Currently, experience-avoidance theory maintains that NSSI is a coping mechanism used by those who, when exposed to unpleasant stimuli, display a reduced capacity for emotional expression [27]. It has been demonstrated that alexithymia is a significant component that, when combined with troublesome emotions, may increase a person’s propensity to utilize NSSI as an alternate means of expressing their emotions or as a means of escaping unpleasant emotional experiences if they suffer from depression [21]. NSSI is frequently undetectable and challenging to identify early, particularly in teenagers with alexithymia. Adolescents’ mental health will be negatively impacted by long-term, repetitive NSSI, and their risk of suicide will rise significantly.

The mediated effect of resilience in alexithymia and NSSI

An individual’s sense of continuity with regard to their survival aims is aided by resilience, which is a strong inner protective force. Through the activation of personal growth initiatives, it represents a lateral attitude that can be described as the capacity to overcome challenges encountered in various spheres of life with a persevering attitude and a sound awareness of oneself and one’s inner coherence [28]. Resilience can be viewed as a dynamic process that is always self-regulating and improving as a person matures. It is a person’s mental ability and internal resource. Teenagers who are resilient will know what to do when faced with challenges [29]. While supporting the production of meaning can aid in helping people make sense of their situation and identity, it can also assist them in finding methods to prevent long-term psychological suffering and maintain a normal developmental trajectory [30]. Alexithymia was discovered to be inversely linked with resilience in a study of depressed people [31]. The negative consequences of alexithymia on suicide ideas and conduct can be tempered by using greater psychological resources for those with high levels of resilience [32]. A diminished capacity to actively communicate with others and notice the emotional changes of patients was linked to lower levels of resilience in a correlation study of alexithymia and resilience among nursing undergraduates [33]. Resilience can also actively remodel a person’s psychology, promote a positive and balanced state of mind, and stop the emergence of suicidal ideation [34].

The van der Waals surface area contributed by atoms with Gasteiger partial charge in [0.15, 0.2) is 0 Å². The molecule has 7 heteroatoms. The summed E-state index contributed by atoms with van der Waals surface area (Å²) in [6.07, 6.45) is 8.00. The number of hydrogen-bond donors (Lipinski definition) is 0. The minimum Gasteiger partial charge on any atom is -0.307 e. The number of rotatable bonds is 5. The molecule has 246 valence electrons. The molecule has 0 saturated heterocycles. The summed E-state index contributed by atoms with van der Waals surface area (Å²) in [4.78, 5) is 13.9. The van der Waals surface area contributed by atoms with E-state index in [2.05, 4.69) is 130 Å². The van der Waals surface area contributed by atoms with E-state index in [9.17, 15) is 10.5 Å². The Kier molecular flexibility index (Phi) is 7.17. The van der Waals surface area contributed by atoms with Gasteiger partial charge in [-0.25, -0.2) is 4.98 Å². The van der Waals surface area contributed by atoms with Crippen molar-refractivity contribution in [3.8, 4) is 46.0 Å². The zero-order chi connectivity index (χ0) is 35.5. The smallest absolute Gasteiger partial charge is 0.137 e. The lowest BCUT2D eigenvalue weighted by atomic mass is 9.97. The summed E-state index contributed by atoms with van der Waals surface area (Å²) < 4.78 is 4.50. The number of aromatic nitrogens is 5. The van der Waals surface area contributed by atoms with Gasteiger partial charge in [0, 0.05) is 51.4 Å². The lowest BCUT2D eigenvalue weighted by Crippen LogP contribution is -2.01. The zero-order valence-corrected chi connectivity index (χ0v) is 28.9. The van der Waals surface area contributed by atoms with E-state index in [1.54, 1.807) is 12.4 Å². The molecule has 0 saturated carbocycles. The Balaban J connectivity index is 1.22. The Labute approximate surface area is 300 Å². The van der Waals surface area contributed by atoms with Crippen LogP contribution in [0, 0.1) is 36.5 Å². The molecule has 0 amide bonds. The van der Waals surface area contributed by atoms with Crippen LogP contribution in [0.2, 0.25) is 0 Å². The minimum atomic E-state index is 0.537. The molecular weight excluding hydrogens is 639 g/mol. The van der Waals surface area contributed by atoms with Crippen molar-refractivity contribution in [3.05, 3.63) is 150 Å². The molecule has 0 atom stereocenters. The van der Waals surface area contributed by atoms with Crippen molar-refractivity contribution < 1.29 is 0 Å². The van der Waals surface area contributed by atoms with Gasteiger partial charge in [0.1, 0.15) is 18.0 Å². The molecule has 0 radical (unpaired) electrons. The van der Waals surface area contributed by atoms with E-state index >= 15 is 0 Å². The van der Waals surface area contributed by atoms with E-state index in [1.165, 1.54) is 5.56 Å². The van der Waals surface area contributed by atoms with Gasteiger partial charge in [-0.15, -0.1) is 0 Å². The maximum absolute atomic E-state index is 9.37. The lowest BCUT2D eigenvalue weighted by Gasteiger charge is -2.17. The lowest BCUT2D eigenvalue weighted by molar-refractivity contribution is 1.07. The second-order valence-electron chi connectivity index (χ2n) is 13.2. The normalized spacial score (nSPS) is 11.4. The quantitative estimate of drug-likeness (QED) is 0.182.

Numerous studies have shown the positive impact of resilience when mediated by various psychological factors. Resilience has a mediated effect between physical fitness and anxiety in adolescents [35], resilience has a mediated effect between school bullying and anxiety in adolescents [36], and resilience has a mediated effect between childhood abuse and suicidal ideation in adolescents [37], according to several Chinese studies. Resilience has been shown to mediate the relationship between alexithymia and stress, and is effective in reducing alexithymia. In particular, it can alleviate other psychological problems associated with high alexithymia, such as significant functional impairment in emotional awareness, social attachment and interpersonal relationships [38]. Additionally, resilience has been demonstrated to buffer the relationship between loneliness and depressive symptoms in elderly residents of nursing facilities [39]. The study discovered that while resilience acts as a mediator between alexithymia and NSSI, alexithymia can strongly predict resilience and NSSI [40]. This is in line with the findings of this study, which show that alexithymia predicts resilience negatively while positively predicting NSSI and that resilience can alter the link between alexithymia and NSSI.

The relationship between loneliness and other psychological factors